I woke up early in Amazonas and went for a walk to enjoy some quiet time before the workshop participants brought their lively energy to Paquita’s house for breakfast. I strolled out to the bank overlooking the Marañon River, and the shapes that caught my eye were large dangling banana flowers. For the next twenty minutes, I wandered from plant to plant in this small grove to appreciate how the color and size of the leaves, fruits, and trees changed over time.
Most Americans are only familiar with the heads of banana fruits they find in a grocery store. I was fascinated to see tiny inch long fruits neatly packed in a giant spear-like red flower head. Above them were bunches of more developed and familiar green fruits.
This grove included several types of plantains which all need to be cooked to eat. One of them is called “sapucho” which is primarily grown to feed to pigs, but it has the advantage of being more resistant to flooding than other varieties preferred for human consumption.
I appreciated seeing varied shades of fresh green leaves spotted with droplets of morning dew contrasted against the rusty mottled brown of leaves that were well past their prime. Intersecting ragged leaf edges formed triangular views of the ground below. Bees were collecting pollen from mature flowers, and ants were collecting sap oozing from tiny wounds.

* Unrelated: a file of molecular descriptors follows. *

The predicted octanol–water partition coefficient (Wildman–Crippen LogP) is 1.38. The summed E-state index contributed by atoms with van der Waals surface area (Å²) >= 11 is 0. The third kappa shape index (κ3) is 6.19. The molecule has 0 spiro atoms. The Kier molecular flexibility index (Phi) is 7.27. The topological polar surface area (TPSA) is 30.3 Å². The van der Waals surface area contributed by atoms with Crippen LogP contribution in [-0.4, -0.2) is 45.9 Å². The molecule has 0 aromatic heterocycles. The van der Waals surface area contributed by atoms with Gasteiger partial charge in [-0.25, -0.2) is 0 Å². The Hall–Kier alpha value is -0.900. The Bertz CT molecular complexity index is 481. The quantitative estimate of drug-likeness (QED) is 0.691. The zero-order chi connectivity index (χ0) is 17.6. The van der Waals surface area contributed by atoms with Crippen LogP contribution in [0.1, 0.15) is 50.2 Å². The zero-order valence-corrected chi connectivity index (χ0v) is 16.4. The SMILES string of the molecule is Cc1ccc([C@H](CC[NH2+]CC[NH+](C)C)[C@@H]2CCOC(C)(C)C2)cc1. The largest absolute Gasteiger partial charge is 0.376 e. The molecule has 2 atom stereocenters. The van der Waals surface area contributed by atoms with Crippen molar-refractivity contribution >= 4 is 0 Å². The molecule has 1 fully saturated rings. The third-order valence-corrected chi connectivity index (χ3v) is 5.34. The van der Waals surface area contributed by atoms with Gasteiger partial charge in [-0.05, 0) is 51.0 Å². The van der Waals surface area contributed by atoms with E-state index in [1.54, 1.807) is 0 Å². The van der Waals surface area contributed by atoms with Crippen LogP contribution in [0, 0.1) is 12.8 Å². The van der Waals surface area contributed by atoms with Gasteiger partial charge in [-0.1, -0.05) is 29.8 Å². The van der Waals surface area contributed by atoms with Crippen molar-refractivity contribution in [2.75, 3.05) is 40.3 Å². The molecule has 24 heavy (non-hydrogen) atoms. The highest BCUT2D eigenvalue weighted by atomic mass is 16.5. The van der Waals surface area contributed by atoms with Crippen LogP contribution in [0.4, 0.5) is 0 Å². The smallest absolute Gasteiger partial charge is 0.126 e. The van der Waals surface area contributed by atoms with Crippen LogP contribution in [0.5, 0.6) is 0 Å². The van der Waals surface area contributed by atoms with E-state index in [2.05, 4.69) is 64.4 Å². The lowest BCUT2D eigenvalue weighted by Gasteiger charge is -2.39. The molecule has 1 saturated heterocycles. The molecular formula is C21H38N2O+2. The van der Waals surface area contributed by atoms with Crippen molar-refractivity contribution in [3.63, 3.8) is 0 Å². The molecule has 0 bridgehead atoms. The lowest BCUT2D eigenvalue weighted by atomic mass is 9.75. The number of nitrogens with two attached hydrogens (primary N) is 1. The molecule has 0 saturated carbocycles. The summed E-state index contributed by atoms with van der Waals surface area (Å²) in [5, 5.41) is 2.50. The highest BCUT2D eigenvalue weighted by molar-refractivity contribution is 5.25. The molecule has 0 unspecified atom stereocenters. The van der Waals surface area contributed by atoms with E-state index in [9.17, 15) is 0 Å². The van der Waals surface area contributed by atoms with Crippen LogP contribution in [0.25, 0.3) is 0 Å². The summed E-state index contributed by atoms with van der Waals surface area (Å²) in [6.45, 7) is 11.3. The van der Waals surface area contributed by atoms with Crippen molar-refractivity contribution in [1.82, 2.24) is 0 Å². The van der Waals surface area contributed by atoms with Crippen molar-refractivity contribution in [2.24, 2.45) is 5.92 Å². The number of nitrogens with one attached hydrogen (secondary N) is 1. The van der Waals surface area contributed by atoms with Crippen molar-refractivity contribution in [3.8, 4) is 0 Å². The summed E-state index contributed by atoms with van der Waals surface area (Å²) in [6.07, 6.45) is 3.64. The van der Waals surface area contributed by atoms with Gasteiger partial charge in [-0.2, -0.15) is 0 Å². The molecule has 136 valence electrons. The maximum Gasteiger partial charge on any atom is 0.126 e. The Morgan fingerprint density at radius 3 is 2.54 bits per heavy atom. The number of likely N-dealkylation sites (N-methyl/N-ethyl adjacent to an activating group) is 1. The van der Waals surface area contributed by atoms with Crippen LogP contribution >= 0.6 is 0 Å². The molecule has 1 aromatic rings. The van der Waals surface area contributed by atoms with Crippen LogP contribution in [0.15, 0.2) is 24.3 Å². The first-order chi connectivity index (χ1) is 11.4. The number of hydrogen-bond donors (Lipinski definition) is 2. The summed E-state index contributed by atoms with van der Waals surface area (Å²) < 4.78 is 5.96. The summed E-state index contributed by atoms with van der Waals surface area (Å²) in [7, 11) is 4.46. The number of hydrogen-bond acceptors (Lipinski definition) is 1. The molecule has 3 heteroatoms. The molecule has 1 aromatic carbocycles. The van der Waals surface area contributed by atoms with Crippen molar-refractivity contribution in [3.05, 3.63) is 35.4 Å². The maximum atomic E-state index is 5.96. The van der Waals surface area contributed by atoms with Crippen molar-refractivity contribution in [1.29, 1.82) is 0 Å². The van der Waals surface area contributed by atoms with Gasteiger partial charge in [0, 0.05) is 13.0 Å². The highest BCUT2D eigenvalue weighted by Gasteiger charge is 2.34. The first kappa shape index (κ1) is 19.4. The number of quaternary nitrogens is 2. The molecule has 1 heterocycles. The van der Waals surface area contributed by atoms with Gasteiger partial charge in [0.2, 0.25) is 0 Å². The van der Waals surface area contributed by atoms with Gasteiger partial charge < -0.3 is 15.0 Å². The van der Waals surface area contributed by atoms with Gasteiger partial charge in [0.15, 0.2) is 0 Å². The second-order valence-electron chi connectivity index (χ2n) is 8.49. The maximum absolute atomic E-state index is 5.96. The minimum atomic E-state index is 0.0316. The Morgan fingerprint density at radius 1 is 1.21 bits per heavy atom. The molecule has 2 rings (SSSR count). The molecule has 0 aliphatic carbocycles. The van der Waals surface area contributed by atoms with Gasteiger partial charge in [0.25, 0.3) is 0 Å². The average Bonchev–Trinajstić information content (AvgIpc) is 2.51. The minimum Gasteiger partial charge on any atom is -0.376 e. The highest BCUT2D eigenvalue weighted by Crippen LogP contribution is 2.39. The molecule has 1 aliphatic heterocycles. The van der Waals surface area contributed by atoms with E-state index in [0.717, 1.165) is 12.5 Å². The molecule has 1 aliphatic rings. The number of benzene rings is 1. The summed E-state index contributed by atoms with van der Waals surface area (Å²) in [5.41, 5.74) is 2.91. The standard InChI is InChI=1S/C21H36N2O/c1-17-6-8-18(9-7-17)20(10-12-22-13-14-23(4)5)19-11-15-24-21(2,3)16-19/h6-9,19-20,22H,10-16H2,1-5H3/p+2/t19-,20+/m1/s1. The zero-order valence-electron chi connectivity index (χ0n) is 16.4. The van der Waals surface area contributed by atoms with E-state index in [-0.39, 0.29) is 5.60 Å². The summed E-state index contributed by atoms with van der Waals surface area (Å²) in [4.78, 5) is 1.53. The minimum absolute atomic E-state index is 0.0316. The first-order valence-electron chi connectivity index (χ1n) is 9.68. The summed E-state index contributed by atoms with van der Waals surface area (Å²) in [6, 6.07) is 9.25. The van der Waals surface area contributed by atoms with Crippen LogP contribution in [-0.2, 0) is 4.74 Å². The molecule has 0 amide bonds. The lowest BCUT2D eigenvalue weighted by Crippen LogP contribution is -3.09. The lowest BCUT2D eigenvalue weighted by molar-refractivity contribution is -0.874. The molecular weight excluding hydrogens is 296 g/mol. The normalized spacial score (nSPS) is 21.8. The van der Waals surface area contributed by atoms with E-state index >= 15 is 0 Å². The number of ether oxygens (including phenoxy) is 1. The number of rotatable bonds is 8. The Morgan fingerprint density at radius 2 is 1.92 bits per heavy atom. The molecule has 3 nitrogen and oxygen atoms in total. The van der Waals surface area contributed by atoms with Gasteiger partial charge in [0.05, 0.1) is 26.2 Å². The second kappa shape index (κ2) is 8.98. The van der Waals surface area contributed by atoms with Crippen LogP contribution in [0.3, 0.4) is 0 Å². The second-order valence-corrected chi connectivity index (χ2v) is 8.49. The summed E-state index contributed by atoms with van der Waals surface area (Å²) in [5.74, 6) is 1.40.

If my friend Alfred Quarto were there, he might have composed a poem about the scene, but I was content to use my cell phone camera to record my naturalist stroll among the bananas with the hope my revery would not be broken by stepping on a snake hiding under the fallen leaves. Someone had recently found a shushupe (tropical rattle snake) hanging out near one of the village houses.
"While concepts like punctuality, mutual respect, no put downs of self or others, and listening when someone else is speaking may seem like obvious guidelines to form a positive community, a commitment to actually practice and hold each other accountable to observe these agreements is profound in a culture where showing up late, malicious gossip, and interrupting a speaker are painfully common."
"Artisan facilitators should of course share what they know, but beginning and experienced artisans all benefit by remaining humble, enthusiastic about learning, and committed to encourage and affirm their fellow artisans. So many artisans said that the thing they most wanted to bring back to their communities was this spirit of working in a mutually supportive environment."
"Both men and women wore garb made with bleached llanchama tree bark painted with graphic figures from Bora clans. Several wore headdresses made with the feathers from macaws and parrots. They discussed the importance of nature and craft-making in their culture and then launched into a lively dance where the men chanted and pounded sticks into the ground to the rhythm of moving around in a circle. Visitors joined the undulating lines to share the vibrant energy."